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  1. #11
    Senior Member desmobob's Avatar
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    Lotsa dry bags. Make sure everything is lashed together in case of the unthinkable.

    (Lake Champlain is some big water... time to upgrade your 'yak to something with bulkheads!)


    Good paddling,
    desmobob, at the southern end of the lake.

  2. #12
    Senior Member spidennis's Avatar
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    No one mentioned double bagging the drybags with 2 gallon ziplocks? On my solo 400 mile Coastal Texas Unlitter Kayak Tour I made for sure everything was gonna stay dry! There was no turning back, no hitting the store, no hoping things would dry out, it all had to stay dry, at least the stuff that needed to stay dry. Another guy attempted this trip a month earlier and had to abort after everything got soaked with saltwater, that wasn't gonna happen to me, I made for sure everything was protected.

    http://www.spotadventures.com/trip/view?trip_id=202373


  3. #13
    Senior Member desmobob's Avatar
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    I thought of another thing to mention... different folks have different definitions of a "dry bag."

    When backpacking, I think of those ultralight sil-nylon or coated poly water resistant roll-top stuff sacks.

    When canoeing or kayaking, I think of those bomb-proof heavy rubberized nylon roll-top bags. Those are the type I trust for use on the water (and where weight isn't always as big an issue as when you're carrying the stuff on your back). And, as spidennis says, everything inside should also be bagged. Better safe than sorry....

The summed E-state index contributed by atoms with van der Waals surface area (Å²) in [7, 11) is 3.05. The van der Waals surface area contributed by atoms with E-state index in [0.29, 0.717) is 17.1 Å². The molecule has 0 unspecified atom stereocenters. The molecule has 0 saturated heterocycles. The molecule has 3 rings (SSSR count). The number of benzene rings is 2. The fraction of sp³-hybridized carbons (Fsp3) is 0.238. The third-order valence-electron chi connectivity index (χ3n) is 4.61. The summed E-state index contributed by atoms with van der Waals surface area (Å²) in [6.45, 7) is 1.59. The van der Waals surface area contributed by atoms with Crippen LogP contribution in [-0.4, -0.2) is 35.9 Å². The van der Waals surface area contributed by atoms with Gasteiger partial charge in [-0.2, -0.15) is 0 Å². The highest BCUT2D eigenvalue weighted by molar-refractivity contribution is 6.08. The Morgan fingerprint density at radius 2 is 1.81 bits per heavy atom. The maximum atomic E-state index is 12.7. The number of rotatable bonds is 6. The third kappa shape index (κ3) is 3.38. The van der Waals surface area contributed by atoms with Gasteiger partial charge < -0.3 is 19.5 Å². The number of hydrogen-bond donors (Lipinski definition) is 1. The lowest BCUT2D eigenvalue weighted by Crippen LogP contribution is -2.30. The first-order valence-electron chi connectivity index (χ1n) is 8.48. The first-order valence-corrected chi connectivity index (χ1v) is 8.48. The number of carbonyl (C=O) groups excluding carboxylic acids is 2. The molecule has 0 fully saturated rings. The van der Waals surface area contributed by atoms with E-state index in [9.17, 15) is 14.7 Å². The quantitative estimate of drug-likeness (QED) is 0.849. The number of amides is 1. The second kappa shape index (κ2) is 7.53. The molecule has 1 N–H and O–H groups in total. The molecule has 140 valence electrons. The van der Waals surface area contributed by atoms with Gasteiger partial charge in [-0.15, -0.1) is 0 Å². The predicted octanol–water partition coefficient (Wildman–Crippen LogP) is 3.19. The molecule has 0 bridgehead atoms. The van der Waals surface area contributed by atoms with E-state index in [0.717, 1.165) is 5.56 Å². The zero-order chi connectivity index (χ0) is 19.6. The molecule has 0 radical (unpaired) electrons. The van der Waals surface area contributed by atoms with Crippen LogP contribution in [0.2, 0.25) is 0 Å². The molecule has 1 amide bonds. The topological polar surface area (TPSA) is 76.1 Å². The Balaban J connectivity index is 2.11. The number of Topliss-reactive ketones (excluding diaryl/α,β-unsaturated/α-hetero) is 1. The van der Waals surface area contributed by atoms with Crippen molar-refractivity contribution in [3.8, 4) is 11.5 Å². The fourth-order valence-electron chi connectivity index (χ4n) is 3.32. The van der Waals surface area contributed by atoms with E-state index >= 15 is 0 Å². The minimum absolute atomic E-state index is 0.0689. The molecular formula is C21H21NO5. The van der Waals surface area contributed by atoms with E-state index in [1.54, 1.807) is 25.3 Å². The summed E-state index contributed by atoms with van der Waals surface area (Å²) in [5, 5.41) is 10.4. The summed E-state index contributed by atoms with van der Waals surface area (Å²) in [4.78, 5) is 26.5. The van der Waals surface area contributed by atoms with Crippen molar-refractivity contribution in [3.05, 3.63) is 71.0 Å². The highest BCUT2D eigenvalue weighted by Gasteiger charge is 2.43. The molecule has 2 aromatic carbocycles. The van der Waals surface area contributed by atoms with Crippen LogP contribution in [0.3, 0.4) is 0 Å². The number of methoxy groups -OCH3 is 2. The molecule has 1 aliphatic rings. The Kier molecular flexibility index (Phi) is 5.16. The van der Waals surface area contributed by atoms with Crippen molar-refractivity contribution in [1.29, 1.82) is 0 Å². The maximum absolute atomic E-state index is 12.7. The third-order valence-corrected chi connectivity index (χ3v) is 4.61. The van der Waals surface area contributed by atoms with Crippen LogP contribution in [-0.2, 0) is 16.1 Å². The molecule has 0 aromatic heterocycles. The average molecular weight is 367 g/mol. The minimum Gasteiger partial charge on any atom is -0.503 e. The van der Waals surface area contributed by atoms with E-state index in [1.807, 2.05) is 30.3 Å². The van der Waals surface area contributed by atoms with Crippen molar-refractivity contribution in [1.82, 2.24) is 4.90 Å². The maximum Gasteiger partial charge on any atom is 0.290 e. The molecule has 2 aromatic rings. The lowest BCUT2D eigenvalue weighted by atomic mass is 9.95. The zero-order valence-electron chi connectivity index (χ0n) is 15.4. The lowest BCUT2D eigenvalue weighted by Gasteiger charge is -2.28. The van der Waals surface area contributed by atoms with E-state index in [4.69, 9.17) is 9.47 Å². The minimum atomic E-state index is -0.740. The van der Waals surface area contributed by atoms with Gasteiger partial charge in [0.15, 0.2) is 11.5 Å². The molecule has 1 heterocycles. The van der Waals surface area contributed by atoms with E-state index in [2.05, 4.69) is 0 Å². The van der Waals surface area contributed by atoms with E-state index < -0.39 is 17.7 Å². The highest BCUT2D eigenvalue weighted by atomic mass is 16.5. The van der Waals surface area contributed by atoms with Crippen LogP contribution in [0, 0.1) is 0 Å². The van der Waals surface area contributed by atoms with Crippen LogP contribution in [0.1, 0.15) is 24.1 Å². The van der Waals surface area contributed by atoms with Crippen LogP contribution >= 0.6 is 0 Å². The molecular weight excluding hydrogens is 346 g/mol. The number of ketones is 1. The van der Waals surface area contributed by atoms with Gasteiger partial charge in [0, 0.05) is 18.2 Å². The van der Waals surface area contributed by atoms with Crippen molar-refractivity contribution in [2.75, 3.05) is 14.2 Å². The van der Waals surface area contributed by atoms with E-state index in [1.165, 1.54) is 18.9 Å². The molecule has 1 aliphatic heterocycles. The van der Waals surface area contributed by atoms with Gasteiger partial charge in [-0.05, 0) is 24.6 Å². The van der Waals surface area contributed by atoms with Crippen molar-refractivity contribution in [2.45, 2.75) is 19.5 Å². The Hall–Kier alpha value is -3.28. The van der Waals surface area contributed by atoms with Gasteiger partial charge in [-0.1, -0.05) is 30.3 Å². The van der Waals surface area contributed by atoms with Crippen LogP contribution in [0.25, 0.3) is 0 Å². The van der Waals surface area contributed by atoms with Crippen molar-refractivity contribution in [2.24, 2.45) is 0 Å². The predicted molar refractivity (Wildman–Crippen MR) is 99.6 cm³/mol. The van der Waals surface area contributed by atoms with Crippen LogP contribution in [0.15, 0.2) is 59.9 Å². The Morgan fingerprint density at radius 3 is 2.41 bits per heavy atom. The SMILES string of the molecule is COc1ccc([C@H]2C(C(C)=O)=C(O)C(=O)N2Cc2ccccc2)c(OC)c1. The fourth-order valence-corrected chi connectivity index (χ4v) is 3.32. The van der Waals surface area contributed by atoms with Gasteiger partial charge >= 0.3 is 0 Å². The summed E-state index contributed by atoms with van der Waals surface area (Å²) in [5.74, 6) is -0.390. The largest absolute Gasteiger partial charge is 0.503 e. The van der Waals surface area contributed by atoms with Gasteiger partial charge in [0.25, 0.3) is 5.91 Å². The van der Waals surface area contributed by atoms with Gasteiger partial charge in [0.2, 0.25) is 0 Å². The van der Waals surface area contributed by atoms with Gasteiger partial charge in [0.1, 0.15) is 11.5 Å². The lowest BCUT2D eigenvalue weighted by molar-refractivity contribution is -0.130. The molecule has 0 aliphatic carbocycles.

Good paddling,
    desmobob

  4. #14
    sr1355's Avatar
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    I agree with desmobob.... BOMBPROOF drybags for everything that you don't want wet... WW sell OR drybags pretty cheap. $10 for three smaller bags if I recall... Not sure I would trust them with anything important. I use Sea to Summit Big River drybags and love them... If your serious about Yak camping you need to step up the boats... I have a LiquidLogic Remix10 which has tons of freakin storage, super stable, easy to roll, tracks well with skeg down, and spins on a dime with skeg up...
    Happy Hangin'

    Paul - SR1355
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  5. #15
    Gnome77's Avatar
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    Taking the Tsunami 125 up to Blue Ridge reservoir Az this weekend for a solo. Have some Seal line dry bags 35 and smaller for the food, shelter and clothes. Fishing gear and things that can get wet can pack around. With Bulkheads and hatches wet should not be a problem. Good Paddleing to Ya.
    The Older I get, the Faster I use to be.

  6. #16
    Senior Member spidennis's Avatar
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    don't be believing those hatches are water tight!
    plan for the worst, and be warm, dry and comfortable later!
    Baby powder is a great way to dry off by the way ...
    especially in saltwater! with sand, and ...........
    I did this every evening as I got into the tent
    while on my 20 day trip up the texas coast.

    my first night out:
    yeah, really, that's a tent .... no place to hang along the texas coast!

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